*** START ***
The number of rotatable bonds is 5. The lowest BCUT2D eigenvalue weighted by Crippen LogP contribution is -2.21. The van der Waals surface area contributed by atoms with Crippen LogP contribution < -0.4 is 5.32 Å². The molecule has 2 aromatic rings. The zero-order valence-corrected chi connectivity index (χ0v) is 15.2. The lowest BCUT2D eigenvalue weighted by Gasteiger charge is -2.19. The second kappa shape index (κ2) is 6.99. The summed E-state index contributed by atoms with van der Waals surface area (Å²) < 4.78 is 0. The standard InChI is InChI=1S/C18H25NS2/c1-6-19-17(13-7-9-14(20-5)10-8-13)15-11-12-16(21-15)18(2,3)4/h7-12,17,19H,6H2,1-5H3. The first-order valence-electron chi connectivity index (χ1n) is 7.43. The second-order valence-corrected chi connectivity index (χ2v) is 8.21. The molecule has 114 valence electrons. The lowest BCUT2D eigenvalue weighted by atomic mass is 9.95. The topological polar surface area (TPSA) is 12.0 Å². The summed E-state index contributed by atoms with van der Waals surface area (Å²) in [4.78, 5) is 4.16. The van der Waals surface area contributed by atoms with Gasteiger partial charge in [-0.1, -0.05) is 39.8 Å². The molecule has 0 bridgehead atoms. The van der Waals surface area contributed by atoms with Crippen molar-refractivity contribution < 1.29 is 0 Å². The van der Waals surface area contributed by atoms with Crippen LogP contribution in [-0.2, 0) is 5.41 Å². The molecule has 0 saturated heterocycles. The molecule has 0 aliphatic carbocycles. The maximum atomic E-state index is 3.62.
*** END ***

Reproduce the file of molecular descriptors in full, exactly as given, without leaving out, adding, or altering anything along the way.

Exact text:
The number of rotatable bonds is 5. The lowest BCUT2D eigenvalue weighted by Crippen LogP contribution is -2.21. The van der Waals surface area contributed by atoms with Crippen LogP contribution < -0.4 is 5.32 Å². The molecule has 2 aromatic rings. The zero-order valence-corrected chi connectivity index (χ0v) is 15.2. The lowest BCUT2D eigenvalue weighted by Gasteiger charge is -2.19. The second kappa shape index (κ2) is 6.99. The summed E-state index contributed by atoms with van der Waals surface area (Å²) < 4.78 is 0. The standard InChI is InChI=1S/C18H25NS2/c1-6-19-17(13-7-9-14(20-5)10-8-13)15-11-12-16(21-15)18(2,3)4/h7-12,17,19H,6H2,1-5H3. The first-order valence-electron chi connectivity index (χ1n) is 7.43. The second-order valence-corrected chi connectivity index (χ2v) is 8.21. The molecule has 114 valence electrons. The lowest BCUT2D eigenvalue weighted by atomic mass is 9.95. The topological polar surface area (TPSA) is 12.0 Å². The summed E-state index contributed by atoms with van der Waals surface area (Å²) in [4.78, 5) is 4.16. The van der Waals surface area contributed by atoms with Gasteiger partial charge in [-0.1, -0.05) is 39.8 Å². The molecule has 0 bridgehead atoms. The van der Waals surface area contributed by atoms with Crippen molar-refractivity contribution < 1.29 is 0 Å². The van der Waals surface area contributed by atoms with Crippen LogP contribution in [-0.2, 0) is 5.41 Å². The molecule has 0 saturated heterocycles. The molecule has 0 aliphatic carbocycles. The maximum atomic E-state index is 3.62.